CEDAR RAPIDS - For the second time in six days, the Cedar Rapids Rampage faced off against the Kansas City Comets.
This one did not need overtime.
Goalkeeper Brett Petricek and the Cedar Rapids defense held the Comets scoreless for the e ... »
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The University of Iowa is going to the Indianapolis 500.
Iowa’s Stephen A. Wynn Institute for Vision Research will be the primary sponsor on 1996 Indy 500 winner Buddy Lazier’s entry for the 98th running of the Indianapolis 500. The Wynn Institute relationship is a personal one for the 46-year old driver.
The full release from the University of Iowa is below:
IOWA CITY — The University of Iowa Stephen A. Wynn Institute for Vision Research announced that Lazier Partners Racing and supporters have partnered to raise awareness for the institute’s research by providing the lead sponsorship of an Indianapolis 500 race car. Buddy Lazier, the 1996 Indy 500 winner, will drive the No. 91 University of Iowa Stephen A. Wynn Institute for Vision Research Dallara/Chevrolet/Firestone car in the 98th running of the 500-mile race.
The Indianapolis 500 is one of the most prestigious motorsports events in the world, held annually on Memorial Day at the Indianapolis Motor Speedway. Practice for this year’s Indianapolis 500 begins on May 11, qualifications are held on May 17 and 18, and the race takes place on May 25.
“Thank you to Lazier Partners Racing and Wynn Institute Advisory Board Member Brian Walker for creating this incredible opportunity to share with the millions of people who follow the Indy 500 the important research our scientists are conducting to help patients with vision loss,” said Dr. Edwin Stone, director of the UI Stephen A. Wynn Institute for Vision Research.
Jacqueline Lazier, the 12-year-old daughter of Buddy and Kara Lazier, was born with a rare eye disorder called aniridia, which is characterized by a complete or partial absence of the colored part of the eye. Aniridia can cause reduction in visual acuity and increased sensitivity to light. Aniridia, combined with glaucoma, has caused Jacqueline to lose vision in her right eye. The Wynn Institute is conducting research on aniridia and glaucoma as well as other inherited eye diseases.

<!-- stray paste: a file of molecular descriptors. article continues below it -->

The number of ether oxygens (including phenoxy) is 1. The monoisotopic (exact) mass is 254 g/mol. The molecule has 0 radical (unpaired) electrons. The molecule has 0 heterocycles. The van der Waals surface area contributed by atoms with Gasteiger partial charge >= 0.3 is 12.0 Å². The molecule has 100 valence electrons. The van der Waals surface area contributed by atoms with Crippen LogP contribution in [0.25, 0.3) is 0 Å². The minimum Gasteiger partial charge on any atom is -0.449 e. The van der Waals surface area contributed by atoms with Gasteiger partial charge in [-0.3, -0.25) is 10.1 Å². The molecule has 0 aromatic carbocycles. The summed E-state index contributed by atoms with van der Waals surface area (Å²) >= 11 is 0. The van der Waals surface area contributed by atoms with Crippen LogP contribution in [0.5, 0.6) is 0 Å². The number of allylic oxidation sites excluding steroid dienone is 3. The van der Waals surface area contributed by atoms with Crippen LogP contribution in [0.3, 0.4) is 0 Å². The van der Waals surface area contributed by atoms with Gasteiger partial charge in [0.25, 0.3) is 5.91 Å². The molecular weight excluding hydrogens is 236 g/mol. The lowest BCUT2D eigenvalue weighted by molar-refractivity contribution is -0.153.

“Our support of the Wynn Institute is personal to our family and right in line with the goals and purpose of our team,” said Lazier Partners Racing co-owner, and Buddy’s father, Bob Lazier. “We want to win on the track, and we want to help people achieve their goals every day off the track.”
Race enthusiast Brian Walker, CEO of Herman Miller—a major manufacturer of office furniture and home furnishings based in Michigan—sits on the Wynn Institute Advisory Board. His son, Sam Walker, was diagnosed with retinitis pigmentosa, a degenerative eye disease. The Wynn Institute is working toward promising treatments and, ultimately, a cure for retinitis pigmentosa. In addition to partnering with Lazier Partners Racing to make the Indy 500 car possible, Brian Walker also sponsors an annual golf event to raise money for the institute’s research (scrambleforsight.com).
In honor of Jacqueline Lazier and Sam Walker, longtime UI supporters Gary and Cammy Seamans have committed $100,000 to support the institute’s research fund. “We hope to inspire others to give to the incredibly important, life-changing research that is taking place at the institute,” said Gary Seamans. “The Indy 500 is an opportunity to tell Jacqueline and Sam’s stories, and to bring hope to other patients around the world.” Others interested in supporting the Wynn Institute can visit www.buddysdrive.org.
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